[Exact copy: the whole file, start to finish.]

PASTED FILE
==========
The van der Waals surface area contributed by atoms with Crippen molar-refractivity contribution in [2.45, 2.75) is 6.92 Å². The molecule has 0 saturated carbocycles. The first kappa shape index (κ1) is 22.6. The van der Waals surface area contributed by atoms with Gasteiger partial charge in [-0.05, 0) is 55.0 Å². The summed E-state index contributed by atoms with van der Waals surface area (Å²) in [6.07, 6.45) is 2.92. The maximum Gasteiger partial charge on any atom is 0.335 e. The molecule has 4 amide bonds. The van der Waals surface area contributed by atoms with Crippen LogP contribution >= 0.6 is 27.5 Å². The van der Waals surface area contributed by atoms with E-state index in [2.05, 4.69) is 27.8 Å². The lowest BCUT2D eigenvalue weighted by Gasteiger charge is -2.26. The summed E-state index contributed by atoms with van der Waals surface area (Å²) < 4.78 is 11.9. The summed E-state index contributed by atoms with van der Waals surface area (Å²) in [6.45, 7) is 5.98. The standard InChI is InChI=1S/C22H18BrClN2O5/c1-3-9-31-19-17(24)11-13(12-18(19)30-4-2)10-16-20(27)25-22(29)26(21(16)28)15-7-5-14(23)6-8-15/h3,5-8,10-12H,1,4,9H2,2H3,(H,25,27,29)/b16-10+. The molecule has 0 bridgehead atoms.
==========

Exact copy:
The van der Waals surface area contributed by atoms with Crippen molar-refractivity contribution in [2.45, 2.75) is 6.92 Å². The molecule has 0 saturated carbocycles. The first kappa shape index (κ1) is 22.6. The van der Waals surface area contributed by atoms with Gasteiger partial charge in [-0.05, 0) is 55.0 Å². The summed E-state index contributed by atoms with van der Waals surface area (Å²) in [6.07, 6.45) is 2.92. The maximum Gasteiger partial charge on any atom is 0.335 e. The molecule has 4 amide bonds. The van der Waals surface area contributed by atoms with Crippen LogP contribution >= 0.6 is 27.5 Å². The van der Waals surface area contributed by atoms with E-state index in [2.05, 4.69) is 27.8 Å². The lowest BCUT2D eigenvalue weighted by Gasteiger charge is -2.26. The summed E-state index contributed by atoms with van der Waals surface area (Å²) < 4.78 is 11.9. The summed E-state index contributed by atoms with van der Waals surface area (Å²) in [6.45, 7) is 5.98. The standard InChI is InChI=1S/C22H18BrClN2O5/c1-3-9-31-19-17(24)11-13(12-18(19)30-4-2)10-16-20(27)25-22(29)26(21(16)28)15-7-5-14(23)6-8-15/h3,5-8,10-12H,1,4,9H2,2H3,(H,25,27,29)/b16-10+. The molecule has 0 bridgehead atoms.